International Markets:  Major international markets finished the week in the green.  Canada’s TSX rose 1.7%, while the United Kingdom’s FTSE 100 ticked up 0.1%.  France’s CAC 40 and Germany’s DAX rose 1.5% and 0.5%, respectively, while in Asia, China’s Shanghai Composite rose 3.3%.  Japan’s Nikkei ended the week up 2.9%.  As grouped by Morgan Stanley Capital International, emerging markets rose 3.3%, while developed markets added 1.0%. 



CommoditiesPrecious metals continued their rise for a fourth week.  Gold rose 1.5% to $1905.30 per ounce, while Silver finished the week up 1.9% to $28.01.  Oil continued to consolidate near its highs reached in early March.  West Texas Intermediate crude oil finished the week up 4.3% to $66.32 per barrel.  The industrial metal copper, viewed by some analysts as a barometer of global economic health due to its wide variety of uses, retraced last week’s decline finishing the week up 4.4%.



May Summary:   U.S. markets were mixed for the month of May.  The Dow Jones Industrial Average rose 1.9%, while the NASDAQ Composite gave up -4.4%.  The large cap S&P 500 gained 0.5%, and the md cap S&P 400 and small cap Russell 2000 each ticked up a scant 0.1%.  International markets outperformed U.S. indices for the month of May.  Canada and the UK rose 3.9% and 0.8%, while France added 3.4% and Germany gained 2.5%.  China finished the month up 4.5% and Japan added 1.2%.  Emerging markets rose 1.6% in May while developed markets added 3.5%.  Precious metals had an especially strong month with Gold rallying 7.8% and Silver surging 8.3%.  Oil and copper gained 4.3% and 4.7%, respectively.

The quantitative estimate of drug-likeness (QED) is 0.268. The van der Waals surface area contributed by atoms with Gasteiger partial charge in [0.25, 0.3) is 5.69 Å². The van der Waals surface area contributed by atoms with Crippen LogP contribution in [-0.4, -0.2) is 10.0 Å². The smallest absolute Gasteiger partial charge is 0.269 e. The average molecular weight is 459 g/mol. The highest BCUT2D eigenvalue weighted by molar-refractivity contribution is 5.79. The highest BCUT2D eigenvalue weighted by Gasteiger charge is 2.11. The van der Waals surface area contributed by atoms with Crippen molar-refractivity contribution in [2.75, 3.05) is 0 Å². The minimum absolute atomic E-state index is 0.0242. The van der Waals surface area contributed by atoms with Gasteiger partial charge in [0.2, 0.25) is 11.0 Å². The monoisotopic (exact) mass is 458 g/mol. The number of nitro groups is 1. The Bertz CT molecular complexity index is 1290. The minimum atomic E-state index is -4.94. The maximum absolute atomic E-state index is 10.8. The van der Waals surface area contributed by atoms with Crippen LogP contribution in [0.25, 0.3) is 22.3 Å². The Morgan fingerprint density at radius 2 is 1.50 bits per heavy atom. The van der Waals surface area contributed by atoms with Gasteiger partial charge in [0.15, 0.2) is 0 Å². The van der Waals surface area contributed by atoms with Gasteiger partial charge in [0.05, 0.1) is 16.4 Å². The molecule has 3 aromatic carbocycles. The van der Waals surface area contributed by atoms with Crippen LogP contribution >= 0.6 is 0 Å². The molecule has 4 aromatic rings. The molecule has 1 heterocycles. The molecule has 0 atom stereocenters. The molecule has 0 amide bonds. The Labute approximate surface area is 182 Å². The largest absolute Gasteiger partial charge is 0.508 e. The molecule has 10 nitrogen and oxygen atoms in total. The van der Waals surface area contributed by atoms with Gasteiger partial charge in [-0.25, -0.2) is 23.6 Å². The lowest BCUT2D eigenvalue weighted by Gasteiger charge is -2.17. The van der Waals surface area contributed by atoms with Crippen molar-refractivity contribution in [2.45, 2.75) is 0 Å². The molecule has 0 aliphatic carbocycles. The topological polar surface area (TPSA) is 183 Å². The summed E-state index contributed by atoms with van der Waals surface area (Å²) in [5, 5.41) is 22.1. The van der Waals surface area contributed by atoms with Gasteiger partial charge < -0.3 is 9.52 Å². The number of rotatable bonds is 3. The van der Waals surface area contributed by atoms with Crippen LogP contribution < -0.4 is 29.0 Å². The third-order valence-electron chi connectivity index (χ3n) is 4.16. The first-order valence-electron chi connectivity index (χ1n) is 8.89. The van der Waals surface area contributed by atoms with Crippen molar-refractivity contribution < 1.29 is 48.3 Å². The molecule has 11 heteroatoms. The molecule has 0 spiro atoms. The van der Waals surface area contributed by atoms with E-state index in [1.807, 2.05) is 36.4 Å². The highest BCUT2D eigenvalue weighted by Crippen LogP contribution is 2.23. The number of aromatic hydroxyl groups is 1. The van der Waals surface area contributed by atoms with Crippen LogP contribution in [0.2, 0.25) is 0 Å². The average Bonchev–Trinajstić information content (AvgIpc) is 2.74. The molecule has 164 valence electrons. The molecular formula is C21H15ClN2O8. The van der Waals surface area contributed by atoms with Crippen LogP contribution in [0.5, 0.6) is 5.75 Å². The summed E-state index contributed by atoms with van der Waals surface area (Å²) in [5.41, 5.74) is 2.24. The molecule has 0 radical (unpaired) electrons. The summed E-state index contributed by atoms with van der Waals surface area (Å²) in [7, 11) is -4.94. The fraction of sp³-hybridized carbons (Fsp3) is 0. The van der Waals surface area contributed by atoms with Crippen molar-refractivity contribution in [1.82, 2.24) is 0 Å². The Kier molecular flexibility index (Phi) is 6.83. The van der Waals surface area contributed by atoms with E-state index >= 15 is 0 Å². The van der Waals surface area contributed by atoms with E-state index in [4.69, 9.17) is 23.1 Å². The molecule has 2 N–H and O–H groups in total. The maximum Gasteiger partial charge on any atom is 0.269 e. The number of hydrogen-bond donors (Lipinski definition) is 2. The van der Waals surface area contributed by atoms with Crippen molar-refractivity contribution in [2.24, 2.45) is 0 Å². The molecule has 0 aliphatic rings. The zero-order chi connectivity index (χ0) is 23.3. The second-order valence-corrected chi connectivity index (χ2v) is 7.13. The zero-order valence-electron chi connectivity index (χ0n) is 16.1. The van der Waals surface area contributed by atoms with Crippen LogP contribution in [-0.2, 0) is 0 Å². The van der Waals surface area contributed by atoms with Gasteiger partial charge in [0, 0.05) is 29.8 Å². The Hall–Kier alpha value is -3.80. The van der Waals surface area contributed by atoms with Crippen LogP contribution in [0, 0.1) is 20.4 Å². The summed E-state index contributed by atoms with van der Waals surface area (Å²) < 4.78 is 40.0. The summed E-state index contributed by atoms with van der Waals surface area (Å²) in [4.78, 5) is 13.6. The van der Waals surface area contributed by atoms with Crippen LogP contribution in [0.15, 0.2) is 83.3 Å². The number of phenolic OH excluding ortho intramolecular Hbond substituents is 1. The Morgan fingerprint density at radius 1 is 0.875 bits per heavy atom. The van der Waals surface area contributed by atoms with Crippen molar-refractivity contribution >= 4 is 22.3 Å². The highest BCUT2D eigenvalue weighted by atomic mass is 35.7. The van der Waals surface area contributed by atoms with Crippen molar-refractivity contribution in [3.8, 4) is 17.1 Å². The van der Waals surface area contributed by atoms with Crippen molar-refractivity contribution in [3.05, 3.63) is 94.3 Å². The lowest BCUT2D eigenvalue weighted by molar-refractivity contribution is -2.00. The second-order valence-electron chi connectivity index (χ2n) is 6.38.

U.S. Economic News:  The number of Americans applying for first-time unemployment benefits fell to new pandemic lows as the U.S. economy continued to recover and companies to hired more workers.  The Labor Department reported initial jobless claims sank by 38,000 to 406,000 in the week ended May 22.  That was the fewest number of compensation claims since the onset of the pandemic nearly 15 months ago.  Economists had forecast new claims would total a seasonally-adjusted 425,000.  New requests were down sharply from the nearly 900,000 readings seen in early January.  Meanwhile, the number of people already collecting benefits, so-called “continuing claims”, fell by 96,000 to a seasonally-adjusted 3.64 million.  That reading is reported with a one-week delay.



Home prices continued to accelerate in March, rising at their fastest pace since 2005.  Analytics firm S&P CoreLogic Case-Shiller reported the index of home prices across 20 large cities increased at an annual pace of 13.3% in March.  Among the 20 cities that the index tracks, Phoenix again saw the largest increase with a 20% jump, followed by San Diego (up 19.1%) and Seattle (up 18.3%).  On a monthly basis, home prices were up 1.6%.  Craig Lazzara, managing director and global head of index investment strategy at S&P DJI stated, “The market’s strength is broadly-based: all 20 cities rose, and all 20 gained more in the 12 months ended in March than they had gained in the 12 months ended in February.”  Separately, the national home price index, which measures home prices across the country, rose a similar 13.2% over the past year.  The latest reading is the highest annual gain since December 2005.